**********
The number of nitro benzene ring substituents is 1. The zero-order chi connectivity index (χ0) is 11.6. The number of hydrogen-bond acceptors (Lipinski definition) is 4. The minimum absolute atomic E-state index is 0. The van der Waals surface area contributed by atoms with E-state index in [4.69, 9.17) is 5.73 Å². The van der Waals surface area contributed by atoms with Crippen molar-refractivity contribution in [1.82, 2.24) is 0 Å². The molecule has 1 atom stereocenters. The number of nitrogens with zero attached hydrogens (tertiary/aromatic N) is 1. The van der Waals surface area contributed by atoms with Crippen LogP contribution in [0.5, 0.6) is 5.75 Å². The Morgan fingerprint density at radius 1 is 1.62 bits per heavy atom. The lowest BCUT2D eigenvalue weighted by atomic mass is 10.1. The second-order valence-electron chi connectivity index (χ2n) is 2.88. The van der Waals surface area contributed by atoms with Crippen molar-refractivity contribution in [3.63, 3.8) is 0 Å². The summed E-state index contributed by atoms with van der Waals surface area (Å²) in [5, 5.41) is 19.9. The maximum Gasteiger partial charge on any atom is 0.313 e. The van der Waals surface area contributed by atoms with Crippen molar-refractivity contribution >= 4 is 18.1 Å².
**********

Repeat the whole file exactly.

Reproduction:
The number of nitro benzene ring substituents is 1. The zero-order chi connectivity index (χ0) is 11.6. The number of hydrogen-bond acceptors (Lipinski definition) is 4. The minimum absolute atomic E-state index is 0. The van der Waals surface area contributed by atoms with E-state index in [4.69, 9.17) is 5.73 Å². The van der Waals surface area contributed by atoms with Crippen molar-refractivity contribution in [1.82, 2.24) is 0 Å². The molecule has 1 atom stereocenters. The number of nitrogens with zero attached hydrogens (tertiary/aromatic N) is 1. The van der Waals surface area contributed by atoms with Crippen LogP contribution in [0.5, 0.6) is 5.75 Å². The Morgan fingerprint density at radius 1 is 1.62 bits per heavy atom. The lowest BCUT2D eigenvalue weighted by atomic mass is 10.1. The second-order valence-electron chi connectivity index (χ2n) is 2.88. The van der Waals surface area contributed by atoms with Crippen molar-refractivity contribution in [3.63, 3.8) is 0 Å². The summed E-state index contributed by atoms with van der Waals surface area (Å²) in [5, 5.41) is 19.9. The maximum Gasteiger partial charge on any atom is 0.313 e. The van der Waals surface area contributed by atoms with Crippen molar-refractivity contribution >= 4 is 18.1 Å².